In addition, support for Canadian scientists, researchers and innovators; and new trade agreements, including the United States-Mexico-Canada agreement, the Comprehensive Economic and Trade Agreement with the European Union, and the Comprehensive and Progressive Agreement for Trans-Pacific Partnership will mean even greater economic opportunities for Canadians in the years ahead.

Canadians deserve to feel confident that their hard work harnessing these opportunities will be rewarded with a fair chance at success. That is why we are improving the tax system to deliver on this promise. Our government has taken action to support hard-working small business owners by reducing the small business tax rate to 10%, effective January 1, 2018; and to 9%, effective January 1, 2019. Starting next year, the combined federal-provincial-territorial average income tax on small business will be 12.2%, the lowest in the G7 and the fourth-lowest among members of the Organization for Economic Co-operation and Development, or OECD. For small businesses, our actions mean up to $7,500 in federal tax savings per year. For the average small business, this means an additional $1,600 per year to reinvest in new equipment, growth and job creation.

Small business is a key driver of Canada's economy, accounting for 70% of all private sector jobs. The small business tax reductions introduced by our government will support jobs and growth in small businesses and create new opportunities in communities right across this country. We are taking action to ensure that all Canadians benefit from the opportunities we are creating and continue to benefit from our actions in their retirement years.

We have worked in collaboration with our provincial and territorial partners to enhance the Canada pension plan so Canadians can enjoy a secure and dignified retirement.

The CPP enhancement will be phased in starting January 2019. It means more money for Canadians when they retire so they can worry less about their savings and focus more on enjoying their time with their families. Over time, this enhancement will raise the maximum CPP retirement benefit by up to 50%. This translates into an increase in the current maximum retirement benefit of more than $7,000, from just over $13,600 to nearly $21,000 in today's dollar terms.

With the action taken by Quebec to enhance the Quebec pension plan along similar lines, all Canadian workers can now look forward to a safer and more secure retirement.

We have accomplished all of this, creating jobs and economic growth, investing in new opportunities and the future and supporting our most vulnerable, while carefully managing deficits. We are being fully responsible in safeguarding the advantages that Canada enjoys as a result of this approach to financial management.

Canada's strong fiscal position has allowed our government to respond to international developments while keeping the debt-to-GDP ratio on a downward track and protecting the long-term fiscal sustainability of Canada's economy.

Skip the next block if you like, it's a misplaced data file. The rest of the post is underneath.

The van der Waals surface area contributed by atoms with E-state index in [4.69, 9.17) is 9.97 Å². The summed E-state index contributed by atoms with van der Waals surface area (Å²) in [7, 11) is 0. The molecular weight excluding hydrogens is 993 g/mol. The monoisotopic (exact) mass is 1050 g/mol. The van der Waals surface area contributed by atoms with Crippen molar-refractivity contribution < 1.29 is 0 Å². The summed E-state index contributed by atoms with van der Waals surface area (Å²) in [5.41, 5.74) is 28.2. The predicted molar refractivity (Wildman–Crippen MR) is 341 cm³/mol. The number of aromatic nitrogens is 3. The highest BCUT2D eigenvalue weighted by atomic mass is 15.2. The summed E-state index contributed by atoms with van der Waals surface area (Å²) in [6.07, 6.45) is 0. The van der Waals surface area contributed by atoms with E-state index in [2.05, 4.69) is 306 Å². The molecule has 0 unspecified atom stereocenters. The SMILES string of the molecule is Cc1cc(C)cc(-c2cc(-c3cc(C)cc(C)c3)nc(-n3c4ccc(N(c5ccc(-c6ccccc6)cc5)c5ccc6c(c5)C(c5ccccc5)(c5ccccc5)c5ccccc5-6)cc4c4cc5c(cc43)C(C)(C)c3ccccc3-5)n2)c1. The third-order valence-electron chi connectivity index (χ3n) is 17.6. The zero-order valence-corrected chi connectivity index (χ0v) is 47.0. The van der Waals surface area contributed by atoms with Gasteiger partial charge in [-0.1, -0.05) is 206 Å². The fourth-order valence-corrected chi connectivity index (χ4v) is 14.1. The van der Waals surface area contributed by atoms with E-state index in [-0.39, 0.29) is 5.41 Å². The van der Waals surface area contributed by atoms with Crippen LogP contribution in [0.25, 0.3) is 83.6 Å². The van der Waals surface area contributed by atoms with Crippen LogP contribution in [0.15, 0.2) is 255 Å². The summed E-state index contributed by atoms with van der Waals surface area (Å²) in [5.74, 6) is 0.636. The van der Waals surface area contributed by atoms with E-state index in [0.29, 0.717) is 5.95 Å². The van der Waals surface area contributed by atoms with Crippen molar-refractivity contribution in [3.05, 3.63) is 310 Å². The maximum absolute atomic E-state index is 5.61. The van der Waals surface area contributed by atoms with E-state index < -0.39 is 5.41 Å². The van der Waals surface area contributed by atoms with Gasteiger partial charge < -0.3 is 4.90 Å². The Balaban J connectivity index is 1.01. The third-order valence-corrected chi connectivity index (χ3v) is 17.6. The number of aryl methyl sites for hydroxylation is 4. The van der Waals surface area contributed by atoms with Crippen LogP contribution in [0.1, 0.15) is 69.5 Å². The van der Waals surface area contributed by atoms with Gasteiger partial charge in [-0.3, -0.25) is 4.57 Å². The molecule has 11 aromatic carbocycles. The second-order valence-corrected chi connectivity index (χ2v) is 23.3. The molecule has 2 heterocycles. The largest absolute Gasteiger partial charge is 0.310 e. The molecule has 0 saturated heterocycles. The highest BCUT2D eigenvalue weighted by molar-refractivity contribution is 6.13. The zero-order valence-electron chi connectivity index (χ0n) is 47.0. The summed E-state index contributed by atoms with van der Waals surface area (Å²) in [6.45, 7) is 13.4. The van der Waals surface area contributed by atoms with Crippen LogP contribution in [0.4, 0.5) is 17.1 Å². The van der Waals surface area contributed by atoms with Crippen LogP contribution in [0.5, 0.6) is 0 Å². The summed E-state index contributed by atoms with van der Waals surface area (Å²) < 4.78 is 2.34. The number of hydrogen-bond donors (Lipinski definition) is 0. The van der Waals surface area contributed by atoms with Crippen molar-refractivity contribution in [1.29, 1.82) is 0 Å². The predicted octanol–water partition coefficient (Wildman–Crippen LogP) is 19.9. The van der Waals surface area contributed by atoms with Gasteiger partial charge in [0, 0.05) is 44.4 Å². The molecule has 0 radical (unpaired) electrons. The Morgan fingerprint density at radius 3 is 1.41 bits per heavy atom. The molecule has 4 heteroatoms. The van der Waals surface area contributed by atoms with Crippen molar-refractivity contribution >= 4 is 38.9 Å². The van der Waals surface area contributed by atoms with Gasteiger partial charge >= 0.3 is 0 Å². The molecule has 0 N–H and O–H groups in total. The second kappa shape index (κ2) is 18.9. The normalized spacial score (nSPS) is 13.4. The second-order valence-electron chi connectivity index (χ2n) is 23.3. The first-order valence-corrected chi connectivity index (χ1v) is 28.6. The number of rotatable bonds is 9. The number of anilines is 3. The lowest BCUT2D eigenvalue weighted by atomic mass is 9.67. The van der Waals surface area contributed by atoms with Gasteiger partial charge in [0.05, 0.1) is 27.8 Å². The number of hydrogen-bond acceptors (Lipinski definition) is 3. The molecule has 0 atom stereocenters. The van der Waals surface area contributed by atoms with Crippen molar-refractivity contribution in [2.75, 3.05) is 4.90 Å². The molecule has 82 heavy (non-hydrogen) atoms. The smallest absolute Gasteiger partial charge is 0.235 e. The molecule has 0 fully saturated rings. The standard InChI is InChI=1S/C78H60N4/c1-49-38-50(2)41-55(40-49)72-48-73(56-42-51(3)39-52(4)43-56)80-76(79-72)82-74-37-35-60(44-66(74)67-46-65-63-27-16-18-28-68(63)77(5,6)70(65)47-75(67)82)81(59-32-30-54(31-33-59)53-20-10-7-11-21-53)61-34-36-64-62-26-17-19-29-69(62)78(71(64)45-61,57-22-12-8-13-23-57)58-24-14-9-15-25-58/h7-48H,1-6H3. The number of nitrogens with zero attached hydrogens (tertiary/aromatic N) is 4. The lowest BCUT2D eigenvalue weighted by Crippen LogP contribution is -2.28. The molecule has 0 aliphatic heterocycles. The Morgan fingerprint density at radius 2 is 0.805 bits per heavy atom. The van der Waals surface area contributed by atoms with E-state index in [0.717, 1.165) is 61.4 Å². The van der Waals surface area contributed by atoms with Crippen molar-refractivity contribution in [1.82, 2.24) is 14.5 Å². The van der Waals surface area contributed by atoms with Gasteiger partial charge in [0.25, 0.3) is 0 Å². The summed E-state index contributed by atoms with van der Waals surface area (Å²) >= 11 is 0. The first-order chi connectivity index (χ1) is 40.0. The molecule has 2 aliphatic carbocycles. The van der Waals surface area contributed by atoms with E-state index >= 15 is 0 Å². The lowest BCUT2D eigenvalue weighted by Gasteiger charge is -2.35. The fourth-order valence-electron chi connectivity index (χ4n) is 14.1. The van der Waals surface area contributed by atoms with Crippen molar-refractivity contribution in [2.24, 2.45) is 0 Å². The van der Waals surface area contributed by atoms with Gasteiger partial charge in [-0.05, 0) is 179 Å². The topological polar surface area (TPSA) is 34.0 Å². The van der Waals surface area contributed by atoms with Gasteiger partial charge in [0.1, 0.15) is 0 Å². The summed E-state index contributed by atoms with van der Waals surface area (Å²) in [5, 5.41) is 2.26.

As hon members will know, in just two days' time, the government will present comprehensive and up-to-date details on the federal fiscal outlook in the fall economic statement. As we head into Wednesday's update, I would like to thank the hon. member for the opportunity to remind the House of the government's accomplishments and the importance of fiscal management and an economy that works for all Canadians.

Budget Implementation Act, 2018, No. 2 November 1st, 2018

Mr. Speaker, I very much enjoyed listening to my colleague's wonderful comments. As an entrepreneur and someone who knows about risk when going into business, it is heartwarming to hear the efforts that are being put into ensuring that as businesses start up and and grow, they will have these tools. One of the ways to mitigate risk is to make sure businesses understand that those opportunities and supports are available to them.

The strategy around IP is extremely important in the world we now operate in. I wonder if the member could expand a bit on what kind of game-changer this is for small and medium-sized businesses.

Beverly Cowie October 25th, 2018

Mr. Speaker, I rise today to acknowledge the life and passing of an unsung community hero. Beverly Cowie was a member of the Anishinabe from the community of Hiawatha First Nation, a proud member of the Canadian Armed Forces and a military police officer.

Bev's career took her to the centre of many key national and international events, from providing security for the 1976 Olympics to Hong Kong in 1978 and helping bring Vietnamese refugees to Canada, to her time as a Middle East peacekeeper and to search and rescue missions in northern Quebec. After a distinguished 17-year career in our armed forces, Bev went on to graduate from both Trent and Brock universities, beginning the second phase of her life as a community advocate and volunteer.

What may be most remarkable about her life is that she did it all while being a single mother and role model to her two children, Chad and Richelle. Bev was an example of someone we as Canadians can be extremely proud of.

Employment September 28th, 2018

Mr. Speaker, in Canada, we are fortunate that a person's socio-economic background does not automatically limit the opportunities that are available to them, especially when it comes to education. In fact, Canada leads both the OECD and the G7 when it comes to children being able to complete post-secondary education in families where their own parents did not. This means that more young people are able to get the skills they will need to succeed in a changing economy.

What is the government doing to make sure that there are good economic opportunities for these young Canadians when they graduate?